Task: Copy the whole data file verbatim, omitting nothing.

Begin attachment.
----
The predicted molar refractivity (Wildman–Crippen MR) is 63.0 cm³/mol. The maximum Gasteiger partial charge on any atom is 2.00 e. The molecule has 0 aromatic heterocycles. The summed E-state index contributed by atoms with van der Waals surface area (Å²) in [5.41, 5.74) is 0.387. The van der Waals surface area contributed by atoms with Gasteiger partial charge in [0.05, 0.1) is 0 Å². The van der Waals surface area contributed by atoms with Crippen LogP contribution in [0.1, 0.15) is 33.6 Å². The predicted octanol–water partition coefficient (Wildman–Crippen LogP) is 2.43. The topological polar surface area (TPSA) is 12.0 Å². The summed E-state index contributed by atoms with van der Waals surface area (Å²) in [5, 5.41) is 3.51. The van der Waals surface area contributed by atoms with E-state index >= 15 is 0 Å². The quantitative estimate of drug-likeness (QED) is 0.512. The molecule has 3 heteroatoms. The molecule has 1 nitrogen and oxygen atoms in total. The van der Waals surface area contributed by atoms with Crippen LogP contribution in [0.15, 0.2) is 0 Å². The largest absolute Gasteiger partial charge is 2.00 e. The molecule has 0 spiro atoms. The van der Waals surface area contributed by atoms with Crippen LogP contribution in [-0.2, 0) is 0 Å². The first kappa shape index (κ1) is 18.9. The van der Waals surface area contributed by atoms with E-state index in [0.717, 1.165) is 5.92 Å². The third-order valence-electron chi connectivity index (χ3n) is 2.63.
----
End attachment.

The predicted molar refractivity (Wildman–Crippen MR) is 63.0 cm³/mol. The maximum Gasteiger partial charge on any atom is 2.00 e. The molecule has 0 aromatic heterocycles. The summed E-state index contributed by atoms with van der Waals surface area (Å²) in [5.41, 5.74) is 0.387. The van der Waals surface area contributed by atoms with Gasteiger partial charge in [0.05, 0.1) is 0 Å². The van der Waals surface area contributed by atoms with Crippen LogP contribution in [0.1, 0.15) is 33.6 Å². The predicted octanol–water partition coefficient (Wildman–Crippen LogP) is 2.43. The topological polar surface area (TPSA) is 12.0 Å². The summed E-state index contributed by atoms with van der Waals surface area (Å²) in [5, 5.41) is 3.51. The van der Waals surface area contributed by atoms with E-state index >= 15 is 0 Å². The quantitative estimate of drug-likeness (QED) is 0.512. The molecule has 3 heteroatoms. The molecule has 1 nitrogen and oxygen atoms in total. The van der Waals surface area contributed by atoms with Crippen LogP contribution in [0.15, 0.2) is 0 Å². The largest absolute Gasteiger partial charge is 2.00 e. The molecule has 0 spiro atoms. The van der Waals surface area contributed by atoms with Crippen LogP contribution in [-0.2, 0) is 0 Å². The first kappa shape index (κ1) is 18.9. The van der Waals surface area contributed by atoms with E-state index in [0.717, 1.165) is 5.92 Å². The third-order valence-electron chi connectivity index (χ3n) is 2.63.